Heterolingual Quotation and Cultural Transfer

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Till Dembeck


Quotations are among the most prominent features of (literary) texts that allow us to trace and reconstruct cultural transfer, particularly if the source text and the quoting text are at some linguistic distance from one another. This contribution aims, firstly, at giving a theoretical account of such heterolingual quotations, based on the results of recent scholarship in literary multilingualism. This, secondly, gives the opportunity to ask in how far heterolingual quotations imply elements of a theory of culture. 

 According to literary multilingualism scholarship, it is not sufficient to analyze how literary texts make use of ‘multiple languages’. Texts must not only be granted the capacity to make use of various linguistic repertoires on different levels of linguistic structure, but also the potential to alter these repertoires. This view of linguistic diversity challenges a (post – )Saussurean paradigm of langues in the name of a Bakhtinian notion of speech governed by centripetal and centrifugal forces.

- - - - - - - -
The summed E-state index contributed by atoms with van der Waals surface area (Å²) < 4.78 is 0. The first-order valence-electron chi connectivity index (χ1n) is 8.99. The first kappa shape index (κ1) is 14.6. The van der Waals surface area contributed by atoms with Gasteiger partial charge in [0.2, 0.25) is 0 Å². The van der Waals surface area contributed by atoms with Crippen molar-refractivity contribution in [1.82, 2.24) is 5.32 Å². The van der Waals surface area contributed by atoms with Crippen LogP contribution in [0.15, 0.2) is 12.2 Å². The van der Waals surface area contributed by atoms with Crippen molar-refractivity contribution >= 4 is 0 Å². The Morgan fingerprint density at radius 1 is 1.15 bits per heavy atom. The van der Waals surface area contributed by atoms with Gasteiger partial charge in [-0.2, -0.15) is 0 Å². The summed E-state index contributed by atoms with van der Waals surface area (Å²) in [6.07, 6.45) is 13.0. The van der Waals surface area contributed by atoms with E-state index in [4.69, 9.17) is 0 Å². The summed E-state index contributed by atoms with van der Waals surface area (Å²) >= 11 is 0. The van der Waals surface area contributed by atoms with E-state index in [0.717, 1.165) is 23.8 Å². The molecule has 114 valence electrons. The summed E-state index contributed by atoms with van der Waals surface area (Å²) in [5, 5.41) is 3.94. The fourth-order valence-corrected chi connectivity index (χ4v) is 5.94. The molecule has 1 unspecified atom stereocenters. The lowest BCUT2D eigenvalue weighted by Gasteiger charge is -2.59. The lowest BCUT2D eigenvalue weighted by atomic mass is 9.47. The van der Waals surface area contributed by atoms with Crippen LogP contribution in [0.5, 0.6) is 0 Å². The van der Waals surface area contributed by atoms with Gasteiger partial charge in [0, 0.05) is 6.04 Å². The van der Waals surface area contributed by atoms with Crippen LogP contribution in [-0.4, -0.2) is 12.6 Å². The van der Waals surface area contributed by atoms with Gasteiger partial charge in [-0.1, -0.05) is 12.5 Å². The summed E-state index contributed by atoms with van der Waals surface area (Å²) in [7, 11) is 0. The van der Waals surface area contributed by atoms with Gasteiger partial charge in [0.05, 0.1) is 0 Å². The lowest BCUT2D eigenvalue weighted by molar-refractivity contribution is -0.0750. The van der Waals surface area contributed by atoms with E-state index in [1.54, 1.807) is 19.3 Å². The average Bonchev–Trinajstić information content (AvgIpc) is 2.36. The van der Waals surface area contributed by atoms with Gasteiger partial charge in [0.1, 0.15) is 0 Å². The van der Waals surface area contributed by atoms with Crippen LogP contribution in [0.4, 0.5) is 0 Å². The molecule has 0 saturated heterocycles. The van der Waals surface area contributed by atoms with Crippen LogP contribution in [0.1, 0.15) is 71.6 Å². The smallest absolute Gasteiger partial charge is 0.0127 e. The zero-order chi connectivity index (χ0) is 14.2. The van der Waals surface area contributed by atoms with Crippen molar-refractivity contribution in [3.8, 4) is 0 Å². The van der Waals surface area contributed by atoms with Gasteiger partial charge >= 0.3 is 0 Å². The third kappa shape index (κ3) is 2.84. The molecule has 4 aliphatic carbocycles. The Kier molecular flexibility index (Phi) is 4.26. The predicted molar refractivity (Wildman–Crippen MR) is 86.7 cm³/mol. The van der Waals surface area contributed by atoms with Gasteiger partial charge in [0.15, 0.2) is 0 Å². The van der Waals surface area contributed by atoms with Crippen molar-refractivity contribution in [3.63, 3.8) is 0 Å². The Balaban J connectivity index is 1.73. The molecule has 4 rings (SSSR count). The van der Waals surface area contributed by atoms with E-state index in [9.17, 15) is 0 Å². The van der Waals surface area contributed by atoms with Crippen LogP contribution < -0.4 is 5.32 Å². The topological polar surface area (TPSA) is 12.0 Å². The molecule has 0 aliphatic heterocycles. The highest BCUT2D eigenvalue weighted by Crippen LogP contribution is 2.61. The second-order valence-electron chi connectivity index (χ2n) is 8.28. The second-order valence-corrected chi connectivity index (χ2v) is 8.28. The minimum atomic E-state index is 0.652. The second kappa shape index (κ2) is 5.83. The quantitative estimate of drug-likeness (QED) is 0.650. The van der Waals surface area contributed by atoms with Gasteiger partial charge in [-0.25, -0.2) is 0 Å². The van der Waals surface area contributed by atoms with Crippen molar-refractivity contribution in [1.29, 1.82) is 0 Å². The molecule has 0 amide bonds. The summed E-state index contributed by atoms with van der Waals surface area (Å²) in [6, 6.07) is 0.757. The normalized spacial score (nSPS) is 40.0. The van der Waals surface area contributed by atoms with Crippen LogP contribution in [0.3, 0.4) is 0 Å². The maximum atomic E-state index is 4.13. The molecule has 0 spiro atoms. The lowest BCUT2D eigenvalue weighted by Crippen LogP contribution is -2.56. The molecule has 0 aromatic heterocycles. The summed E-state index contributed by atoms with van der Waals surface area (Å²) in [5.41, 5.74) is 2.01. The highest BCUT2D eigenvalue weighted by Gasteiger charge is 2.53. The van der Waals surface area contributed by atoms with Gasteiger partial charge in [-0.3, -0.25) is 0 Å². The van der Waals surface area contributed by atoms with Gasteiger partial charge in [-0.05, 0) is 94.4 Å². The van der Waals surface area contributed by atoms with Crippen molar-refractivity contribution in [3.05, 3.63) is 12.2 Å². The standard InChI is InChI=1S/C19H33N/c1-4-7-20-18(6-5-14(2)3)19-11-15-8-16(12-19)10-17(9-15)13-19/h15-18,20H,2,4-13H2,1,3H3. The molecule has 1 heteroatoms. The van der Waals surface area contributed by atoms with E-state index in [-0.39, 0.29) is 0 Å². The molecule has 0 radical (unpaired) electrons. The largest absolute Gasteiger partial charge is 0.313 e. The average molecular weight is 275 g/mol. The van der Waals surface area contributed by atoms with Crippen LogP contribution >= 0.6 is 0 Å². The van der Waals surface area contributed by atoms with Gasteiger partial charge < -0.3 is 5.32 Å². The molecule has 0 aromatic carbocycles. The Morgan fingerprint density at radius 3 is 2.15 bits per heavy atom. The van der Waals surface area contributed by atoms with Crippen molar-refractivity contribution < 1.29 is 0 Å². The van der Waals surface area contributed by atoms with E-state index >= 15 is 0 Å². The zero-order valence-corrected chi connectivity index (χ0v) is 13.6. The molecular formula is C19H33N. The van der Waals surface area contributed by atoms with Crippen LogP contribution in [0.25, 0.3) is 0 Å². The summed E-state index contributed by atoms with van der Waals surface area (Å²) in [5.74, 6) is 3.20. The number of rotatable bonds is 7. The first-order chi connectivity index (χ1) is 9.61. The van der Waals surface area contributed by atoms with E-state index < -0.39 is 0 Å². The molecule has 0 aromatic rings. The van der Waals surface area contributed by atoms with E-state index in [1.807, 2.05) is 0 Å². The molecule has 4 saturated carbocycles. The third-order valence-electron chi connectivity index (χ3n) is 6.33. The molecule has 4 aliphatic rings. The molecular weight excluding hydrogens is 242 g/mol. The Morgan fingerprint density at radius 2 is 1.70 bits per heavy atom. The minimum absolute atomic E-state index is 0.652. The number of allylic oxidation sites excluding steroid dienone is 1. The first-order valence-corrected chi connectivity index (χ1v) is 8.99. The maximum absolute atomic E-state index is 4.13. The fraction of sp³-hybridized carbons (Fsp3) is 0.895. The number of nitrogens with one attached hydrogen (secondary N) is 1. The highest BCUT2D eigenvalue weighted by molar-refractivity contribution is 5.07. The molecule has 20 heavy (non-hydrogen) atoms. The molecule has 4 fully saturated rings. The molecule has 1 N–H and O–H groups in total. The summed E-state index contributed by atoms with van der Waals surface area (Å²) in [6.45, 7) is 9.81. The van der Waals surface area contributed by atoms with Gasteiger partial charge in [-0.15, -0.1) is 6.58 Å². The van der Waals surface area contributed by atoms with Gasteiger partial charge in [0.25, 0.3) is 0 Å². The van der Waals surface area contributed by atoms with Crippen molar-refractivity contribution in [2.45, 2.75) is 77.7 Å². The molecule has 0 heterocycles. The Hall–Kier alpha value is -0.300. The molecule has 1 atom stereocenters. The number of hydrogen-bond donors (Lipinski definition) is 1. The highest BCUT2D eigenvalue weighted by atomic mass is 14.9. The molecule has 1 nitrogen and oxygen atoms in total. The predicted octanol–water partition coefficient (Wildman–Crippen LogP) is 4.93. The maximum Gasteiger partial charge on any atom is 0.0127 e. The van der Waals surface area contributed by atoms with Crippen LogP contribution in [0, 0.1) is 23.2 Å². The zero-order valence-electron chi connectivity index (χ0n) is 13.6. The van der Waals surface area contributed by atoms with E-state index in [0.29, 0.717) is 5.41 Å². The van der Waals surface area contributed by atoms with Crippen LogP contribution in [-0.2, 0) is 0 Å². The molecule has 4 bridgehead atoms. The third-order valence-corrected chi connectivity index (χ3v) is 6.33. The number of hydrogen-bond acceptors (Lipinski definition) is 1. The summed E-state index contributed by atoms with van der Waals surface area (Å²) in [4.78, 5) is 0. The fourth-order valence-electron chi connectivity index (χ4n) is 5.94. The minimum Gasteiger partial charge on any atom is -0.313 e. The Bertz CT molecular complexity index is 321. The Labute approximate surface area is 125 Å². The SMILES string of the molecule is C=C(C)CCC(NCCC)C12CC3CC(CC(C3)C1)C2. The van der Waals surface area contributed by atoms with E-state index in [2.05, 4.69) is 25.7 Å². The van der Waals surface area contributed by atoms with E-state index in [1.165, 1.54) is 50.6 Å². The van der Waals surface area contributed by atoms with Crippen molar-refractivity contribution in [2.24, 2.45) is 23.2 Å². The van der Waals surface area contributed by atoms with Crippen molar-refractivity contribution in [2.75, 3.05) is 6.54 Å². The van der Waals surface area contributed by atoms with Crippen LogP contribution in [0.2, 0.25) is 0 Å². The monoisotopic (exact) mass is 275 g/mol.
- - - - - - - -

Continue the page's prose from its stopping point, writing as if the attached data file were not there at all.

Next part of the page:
Applied to heterolingual quotation, this description of linguistic diversity also enriches Bakhtin’s description of intertextuality. There are considerable degrees of freedom when it comes to preserving the wording and the ‘lingualism’ of quoted text, i.e., the degree to which it adheres to an identifiable idiom (Sprachigkeit). Text can be adapted, translated, alienated or otherwise altered, and all these techniques always imply statements concerning its significance, i.e., its cultural value. The same holds regarding the accuracy of the reference. Mere allusions to the source give different connotations to the cultural relation thereby established than exact citations. Taken together, all these techniques, which will be presented using examples from European literature from Montaigne to recent pop – novels, provide a toolbox for modelling cultural relations, both concretely (with regard to ‘the cultures’ associated to the respective texts) and on a more general level (concerning ‘culture’ as such).

Published: Nov 14, 2022

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Imagining Cultural Transfers – Poetics of Cultural Contact, Circulation and Exch